Four types of hemlock trees grow in North America, including the Eastern hemlock, the species with the largest distribution. Hemlocks are evergreen trees that have soft, flat needles and produce small woody cones that contain their seeds. Hemlock trees take as many as 200 to 300 years to mature and some specimens can live for as long as 1,000 years, states the Floridata website.
Eastern hemlock grows from southern Canada through New England and into the Appalachian Mountains. The tree grows as far west as the Great Lakes. Carolina hemlock has the smallest range of the North American hemlocks, growing in western parts of Virginia, the Carolinas and northeastern Georgia. Mountain hemlock and Western hemlock share a similar geographic range, growing along the Pacific Coast from California all the way north to southern Alaska.
The eastern hemlock and Carolina species grow between 40 and 70 feet high, with some individual trees getting much taller. Mountain hemlock can attain heights close to 100 feet where the tree has protection from the wind. Western hemlock is the tallest of the American hemlocks, averaging between 125 and 175 feet high, says the "Trees of North America" guide.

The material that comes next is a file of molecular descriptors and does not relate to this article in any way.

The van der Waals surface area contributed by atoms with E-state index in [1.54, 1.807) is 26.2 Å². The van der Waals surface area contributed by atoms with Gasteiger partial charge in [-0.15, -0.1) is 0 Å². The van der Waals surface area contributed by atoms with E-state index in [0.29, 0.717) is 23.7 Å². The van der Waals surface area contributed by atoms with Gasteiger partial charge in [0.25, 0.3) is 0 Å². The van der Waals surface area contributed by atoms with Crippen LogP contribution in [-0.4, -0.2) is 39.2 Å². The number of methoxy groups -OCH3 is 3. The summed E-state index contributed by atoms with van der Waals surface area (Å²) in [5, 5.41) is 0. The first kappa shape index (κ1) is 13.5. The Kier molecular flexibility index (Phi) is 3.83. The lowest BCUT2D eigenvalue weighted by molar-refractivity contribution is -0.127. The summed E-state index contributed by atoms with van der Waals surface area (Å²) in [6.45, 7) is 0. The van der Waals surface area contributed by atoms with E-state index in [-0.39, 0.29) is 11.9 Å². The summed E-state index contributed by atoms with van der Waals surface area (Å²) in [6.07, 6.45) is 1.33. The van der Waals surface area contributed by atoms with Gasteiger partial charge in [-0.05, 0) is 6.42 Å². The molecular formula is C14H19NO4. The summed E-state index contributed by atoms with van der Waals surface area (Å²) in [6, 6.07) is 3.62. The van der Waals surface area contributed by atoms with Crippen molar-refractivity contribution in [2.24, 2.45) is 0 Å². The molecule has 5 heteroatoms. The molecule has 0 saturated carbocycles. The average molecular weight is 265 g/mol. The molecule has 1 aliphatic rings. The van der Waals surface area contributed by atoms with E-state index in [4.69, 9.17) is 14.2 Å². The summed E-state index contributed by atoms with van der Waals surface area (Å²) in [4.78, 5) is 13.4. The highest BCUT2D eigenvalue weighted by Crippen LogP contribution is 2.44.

The needles of all American hemlock trees average under an inch in length but the size of the cones between species varies. Eastern hemlock has cones that are about 4/5 inch long, while Carolina hemlock cones are longer, at 1 1/2 inches. Western hemlock also has cones less than an inch in length, but mountain hemlock cones can be as long as 3 inches.
The shape of a hemlock tree is typically conical and the branches near the bottom can droop down and touch the ground. You may decide to trim the lower branches to give your hemlock a more open look. Hemlocks have scaly and furrowed bark that is purplish-brown or red-brown in color.
Hemlocks all grow in cool climates and the species does not do well in the heat. Plant a hemlock in partial shade for it to do well. The tree will not thrive in the full sun. Well-drained soils that are acidic, rocky and/or sandy will support hemlock trees.
Dry soils are not suitable for hemlocks; water the young seedlings often enough so that the ground they are in does not get a chance to dry out. It can take 20 years for a hemlock to reach a height of 40 feet.
Cultivars of the Eastern hemlock used for ornamental purposes include types like the Sargent's weeping hemlock, a shrub-like species that only grows 12 feet tall. This hybrid has long branches that bow towards the ground. The Aurea cultivar possesses yellowish needles. The Bennett variety is a dwarf hemlock that is just 5 feet tall and has the shape of a vase.